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Knicks’ offense sputters, then overwhelms weary Nets

New York Knicks guard Courtney Lee passes the

New York Knicks guard Courtney Lee passes the ball past Brooklyn Nets center Justin Hamilton during the first half of an NBA basketball game at Madison Square Garden on Wednesday, Nov. 9, 2016. Credit: Kathleen Malone-Van Dyke

Jeff Hornacek threw his arms in the air after a bad offensive possession and put his hand on his forehead after another one moments later. The Knicks’ bad sequences are not only on defense.

But the Knicks already made the head-shaking and headline-grabbing move Tuesday of putting Kurt Rambis in charge of the defense, which still has plenty of holes. They’re not about to make someone just the offensive coach. That’s Hornacek, with plenty of input from triangle enthusiast and team president Phil Jackson.

The Knicks’ offense sputtered early but came in late in Wednesday night’s 110-96 win over the Nets. Their best sets consisted of getting the ball to Carmelo Anthony in the third quarter and everybody getting out of the way and pick-and-rolls between Brandon Jennings and Kristaps Porzingis in the fourth.

Anthony scored the Knicks’ last 14 points of the third quarter en route to a 22-point night. Porzingis finished with 21 points and Jennings 11 assists.

This was a much-needed win for the Knicks, who seem as if they’ve played more than seven games because of all the drama that’s constantly swirling around this team.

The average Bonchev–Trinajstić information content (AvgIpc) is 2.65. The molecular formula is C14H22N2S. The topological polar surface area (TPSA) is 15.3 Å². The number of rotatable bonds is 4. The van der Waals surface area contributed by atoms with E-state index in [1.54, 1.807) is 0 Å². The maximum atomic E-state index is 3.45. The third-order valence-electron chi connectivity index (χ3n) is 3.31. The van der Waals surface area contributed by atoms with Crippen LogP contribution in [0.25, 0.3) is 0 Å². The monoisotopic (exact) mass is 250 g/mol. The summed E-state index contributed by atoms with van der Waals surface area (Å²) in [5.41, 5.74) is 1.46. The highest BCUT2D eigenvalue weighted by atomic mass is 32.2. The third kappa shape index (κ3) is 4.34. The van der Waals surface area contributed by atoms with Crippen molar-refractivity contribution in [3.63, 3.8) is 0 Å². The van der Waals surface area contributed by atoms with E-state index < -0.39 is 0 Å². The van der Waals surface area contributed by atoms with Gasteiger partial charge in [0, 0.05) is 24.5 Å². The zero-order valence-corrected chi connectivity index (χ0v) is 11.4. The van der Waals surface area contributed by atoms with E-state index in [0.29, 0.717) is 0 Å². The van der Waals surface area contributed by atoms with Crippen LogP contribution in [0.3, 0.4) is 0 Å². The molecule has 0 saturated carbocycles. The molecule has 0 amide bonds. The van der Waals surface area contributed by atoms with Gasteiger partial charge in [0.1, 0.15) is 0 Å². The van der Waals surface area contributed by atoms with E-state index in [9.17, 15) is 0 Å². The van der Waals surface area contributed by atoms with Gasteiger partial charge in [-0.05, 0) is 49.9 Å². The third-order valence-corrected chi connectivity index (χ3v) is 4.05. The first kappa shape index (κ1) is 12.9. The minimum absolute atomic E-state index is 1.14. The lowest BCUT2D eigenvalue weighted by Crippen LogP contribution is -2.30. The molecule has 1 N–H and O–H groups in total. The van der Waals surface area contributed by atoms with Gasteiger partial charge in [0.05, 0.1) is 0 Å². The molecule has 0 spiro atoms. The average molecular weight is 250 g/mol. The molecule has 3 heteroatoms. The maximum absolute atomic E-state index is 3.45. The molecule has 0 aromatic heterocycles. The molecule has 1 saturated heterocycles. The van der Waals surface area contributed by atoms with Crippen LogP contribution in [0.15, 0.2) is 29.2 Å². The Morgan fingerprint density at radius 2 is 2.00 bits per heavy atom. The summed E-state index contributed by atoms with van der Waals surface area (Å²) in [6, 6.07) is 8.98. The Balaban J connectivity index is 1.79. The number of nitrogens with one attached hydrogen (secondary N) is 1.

“Everybody thinks the sky is falling,” Hornacek said. “But I don’t think any of our guys, any of the coaches, anyone in the organization, is panicked about it. We know these guys just got together in these last few weeks with Derrick [Rose] coming back. Are there things we can do better? Sure. We will get better.”

With the grumblings over the triangle offense, and the Knicks’ constant lack of defense it’s as if this is a continuation of last year and the year before that — basically each season under Jackson.

He wants Hornacek to run the triangle offense, and it’s safe to assume it was Jackson’s call to pick Rambis to run the defense.

Jackson brought Rambis in as an associate head coach, made him the interim coach last year and had him on a very short list of candidates before Hornacek was given the job. But Hornacek said Jackson is giving him the freedom to do what he wants and that it’s a collaborative effort.

“We’re trying to all work together to get this team to win and get back in the playoffs,” Hornacek said.

The Rambis’ move could work. They are no longer switching pick-and-rolls and still getting used to some calls. But it’s going to take some time before it can be fully judged.

“On the offensive end it’s cool, but defensively that’s where everybody’s worry is,” Rose said.

Wednesday night was a good first step as the Knicks increased their intensity and energy on defense after an uninspiring start. The rebuilding Nets, playing the second game of a back-to-back while the Knicks last’ game was Sunday afternoon, led by 14 in the first quarter and shot 55 percent in the first half.

Courtney Lee said Hornacek came in the locker room at halftime “and snapped on us” for the defensive effort, and the Knicks responded.

The Nets showed weary legs and shot 3-for-19 in the third quarter and were 11-for-40 with 41 points in the second half. It was the perfect remedy for the ailing Knicks.

“We looked like we had a back to back, not them, the first half,” Porzingis said. “Then the second half we understood what we had to do.”


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